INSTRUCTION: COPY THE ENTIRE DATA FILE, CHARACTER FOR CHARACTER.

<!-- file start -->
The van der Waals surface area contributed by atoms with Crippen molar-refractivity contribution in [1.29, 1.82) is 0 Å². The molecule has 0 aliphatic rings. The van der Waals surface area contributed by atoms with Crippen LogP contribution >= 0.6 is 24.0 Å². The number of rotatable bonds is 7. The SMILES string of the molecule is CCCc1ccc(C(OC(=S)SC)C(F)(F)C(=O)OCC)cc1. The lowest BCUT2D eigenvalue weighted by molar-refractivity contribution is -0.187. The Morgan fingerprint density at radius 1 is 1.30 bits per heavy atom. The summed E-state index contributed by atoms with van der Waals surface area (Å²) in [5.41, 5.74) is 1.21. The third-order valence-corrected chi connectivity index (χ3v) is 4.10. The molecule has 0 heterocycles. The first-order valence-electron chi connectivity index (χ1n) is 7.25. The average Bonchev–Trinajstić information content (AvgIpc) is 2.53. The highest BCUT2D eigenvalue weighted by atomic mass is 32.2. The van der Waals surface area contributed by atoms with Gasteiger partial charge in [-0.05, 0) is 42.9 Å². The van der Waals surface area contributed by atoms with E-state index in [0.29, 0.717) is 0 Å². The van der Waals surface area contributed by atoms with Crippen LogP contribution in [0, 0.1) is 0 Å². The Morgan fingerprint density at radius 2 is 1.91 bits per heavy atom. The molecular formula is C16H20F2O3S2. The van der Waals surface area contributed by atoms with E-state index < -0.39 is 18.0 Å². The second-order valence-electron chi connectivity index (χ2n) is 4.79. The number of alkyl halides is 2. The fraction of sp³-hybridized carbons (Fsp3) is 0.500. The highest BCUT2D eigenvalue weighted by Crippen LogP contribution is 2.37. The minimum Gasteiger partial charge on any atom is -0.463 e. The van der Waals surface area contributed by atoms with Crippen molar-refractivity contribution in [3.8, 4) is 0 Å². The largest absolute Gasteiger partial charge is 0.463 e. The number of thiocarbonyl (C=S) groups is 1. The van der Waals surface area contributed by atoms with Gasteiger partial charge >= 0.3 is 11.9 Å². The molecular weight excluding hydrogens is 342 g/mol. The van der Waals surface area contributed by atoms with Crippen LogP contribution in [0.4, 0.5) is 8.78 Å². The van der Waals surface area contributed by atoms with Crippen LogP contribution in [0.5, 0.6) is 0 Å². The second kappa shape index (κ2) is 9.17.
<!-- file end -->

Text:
The van der Waals surface area contributed by atoms with Crippen molar-refractivity contribution in [1.29, 1.82) is 0 Å². The molecule has 0 aliphatic rings. The van der Waals surface area contributed by atoms with Crippen LogP contribution >= 0.6 is 24.0 Å². The number of rotatable bonds is 7. The SMILES string of the molecule is CCCc1ccc(C(OC(=S)SC)C(F)(F)C(=O)OCC)cc1. The lowest BCUT2D eigenvalue weighted by molar-refractivity contribution is -0.187. The Morgan fingerprint density at radius 1 is 1.30 bits per heavy atom. The summed E-state index contributed by atoms with van der Waals surface area (Å²) in [5.41, 5.74) is 1.21. The third-order valence-corrected chi connectivity index (χ3v) is 4.10. The molecule has 0 heterocycles. The first-order valence-electron chi connectivity index (χ1n) is 7.25. The average Bonchev–Trinajstić information content (AvgIpc) is 2.53. The highest BCUT2D eigenvalue weighted by atomic mass is 32.2. The van der Waals surface area contributed by atoms with Gasteiger partial charge in [-0.05, 0) is 42.9 Å². The van der Waals surface area contributed by atoms with E-state index in [0.29, 0.717) is 0 Å². The van der Waals surface area contributed by atoms with Crippen LogP contribution in [0, 0.1) is 0 Å². The Morgan fingerprint density at radius 2 is 1.91 bits per heavy atom. The molecular formula is C16H20F2O3S2. The van der Waals surface area contributed by atoms with E-state index < -0.39 is 18.0 Å². The second-order valence-electron chi connectivity index (χ2n) is 4.79. The number of alkyl halides is 2. The fraction of sp³-hybridized carbons (Fsp3) is 0.500. The highest BCUT2D eigenvalue weighted by Crippen LogP contribution is 2.37. The minimum Gasteiger partial charge on any atom is -0.463 e. The van der Waals surface area contributed by atoms with Crippen molar-refractivity contribution in [3.8, 4) is 0 Å². The largest absolute Gasteiger partial charge is 0.463 e. The number of thiocarbonyl (C=S) groups is 1. The van der Waals surface area contributed by atoms with Gasteiger partial charge >= 0.3 is 11.9 Å². The molecular weight excluding hydrogens is 342 g/mol. The van der Waals surface area contributed by atoms with Crippen LogP contribution in [0.4, 0.5) is 8.78 Å². The van der Waals surface area contributed by atoms with Crippen LogP contribution in [0.5, 0.6) is 0 Å². The second kappa shape index (κ2) is 9.17.